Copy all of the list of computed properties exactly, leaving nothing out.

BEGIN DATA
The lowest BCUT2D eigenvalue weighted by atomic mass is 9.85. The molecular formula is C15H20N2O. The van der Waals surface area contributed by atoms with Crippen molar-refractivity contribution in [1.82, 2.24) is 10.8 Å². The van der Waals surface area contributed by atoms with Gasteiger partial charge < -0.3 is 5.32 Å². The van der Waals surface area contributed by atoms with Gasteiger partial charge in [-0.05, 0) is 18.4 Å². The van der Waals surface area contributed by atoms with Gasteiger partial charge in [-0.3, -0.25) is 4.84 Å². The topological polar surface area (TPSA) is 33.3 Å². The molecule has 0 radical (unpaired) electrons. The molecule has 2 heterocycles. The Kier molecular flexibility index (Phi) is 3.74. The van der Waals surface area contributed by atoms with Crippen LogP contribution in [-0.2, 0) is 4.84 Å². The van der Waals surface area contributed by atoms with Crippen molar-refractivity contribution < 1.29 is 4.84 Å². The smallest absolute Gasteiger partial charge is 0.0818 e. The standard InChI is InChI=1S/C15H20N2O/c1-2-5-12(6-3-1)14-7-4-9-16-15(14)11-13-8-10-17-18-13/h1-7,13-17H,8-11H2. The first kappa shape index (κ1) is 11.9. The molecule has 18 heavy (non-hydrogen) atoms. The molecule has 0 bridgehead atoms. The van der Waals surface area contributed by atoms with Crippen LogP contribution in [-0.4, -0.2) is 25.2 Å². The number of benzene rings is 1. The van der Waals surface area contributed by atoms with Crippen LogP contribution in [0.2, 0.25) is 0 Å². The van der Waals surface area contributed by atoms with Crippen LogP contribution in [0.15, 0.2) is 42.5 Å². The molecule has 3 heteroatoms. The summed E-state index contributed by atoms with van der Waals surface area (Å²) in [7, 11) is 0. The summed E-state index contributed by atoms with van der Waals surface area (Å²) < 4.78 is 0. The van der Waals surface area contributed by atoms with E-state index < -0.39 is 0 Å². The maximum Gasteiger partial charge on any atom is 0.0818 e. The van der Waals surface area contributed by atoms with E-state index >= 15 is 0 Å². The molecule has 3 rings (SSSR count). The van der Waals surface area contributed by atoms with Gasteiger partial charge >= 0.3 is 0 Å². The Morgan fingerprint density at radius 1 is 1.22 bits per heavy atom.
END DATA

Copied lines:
The lowest BCUT2D eigenvalue weighted by atomic mass is 9.85. The molecular formula is C15H20N2O. The van der Waals surface area contributed by atoms with Crippen molar-refractivity contribution in [1.82, 2.24) is 10.8 Å². The van der Waals surface area contributed by atoms with Gasteiger partial charge < -0.3 is 5.32 Å². The van der Waals surface area contributed by atoms with Gasteiger partial charge in [-0.05, 0) is 18.4 Å². The van der Waals surface area contributed by atoms with Gasteiger partial charge in [-0.3, -0.25) is 4.84 Å². The topological polar surface area (TPSA) is 33.3 Å². The molecule has 0 radical (unpaired) electrons. The molecule has 2 heterocycles. The Kier molecular flexibility index (Phi) is 3.74. The van der Waals surface area contributed by atoms with Crippen LogP contribution in [-0.2, 0) is 4.84 Å². The van der Waals surface area contributed by atoms with Crippen molar-refractivity contribution < 1.29 is 4.84 Å². The smallest absolute Gasteiger partial charge is 0.0818 e. The standard InChI is InChI=1S/C15H20N2O/c1-2-5-12(6-3-1)14-7-4-9-16-15(14)11-13-8-10-17-18-13/h1-7,13-17H,8-11H2. The first kappa shape index (κ1) is 11.9. The molecule has 18 heavy (non-hydrogen) atoms. The molecule has 0 bridgehead atoms. The van der Waals surface area contributed by atoms with Crippen LogP contribution in [-0.4, -0.2) is 25.2 Å². The number of benzene rings is 1. The van der Waals surface area contributed by atoms with Crippen LogP contribution in [0.2, 0.25) is 0 Å². The van der Waals surface area contributed by atoms with Crippen LogP contribution in [0.15, 0.2) is 42.5 Å². The molecule has 3 heteroatoms. The summed E-state index contributed by atoms with van der Waals surface area (Å²) in [7, 11) is 0. The summed E-state index contributed by atoms with van der Waals surface area (Å²) < 4.78 is 0. The van der Waals surface area contributed by atoms with E-state index < -0.39 is 0 Å². The maximum Gasteiger partial charge on any atom is 0.0818 e. The van der Waals surface area contributed by atoms with E-state index >= 15 is 0 Å². The molecule has 3 rings (SSSR count). The van der Waals surface area contributed by atoms with Gasteiger partial charge >= 0.3 is 0 Å². The Morgan fingerprint density at radius 1 is 1.22 bits per heavy atom.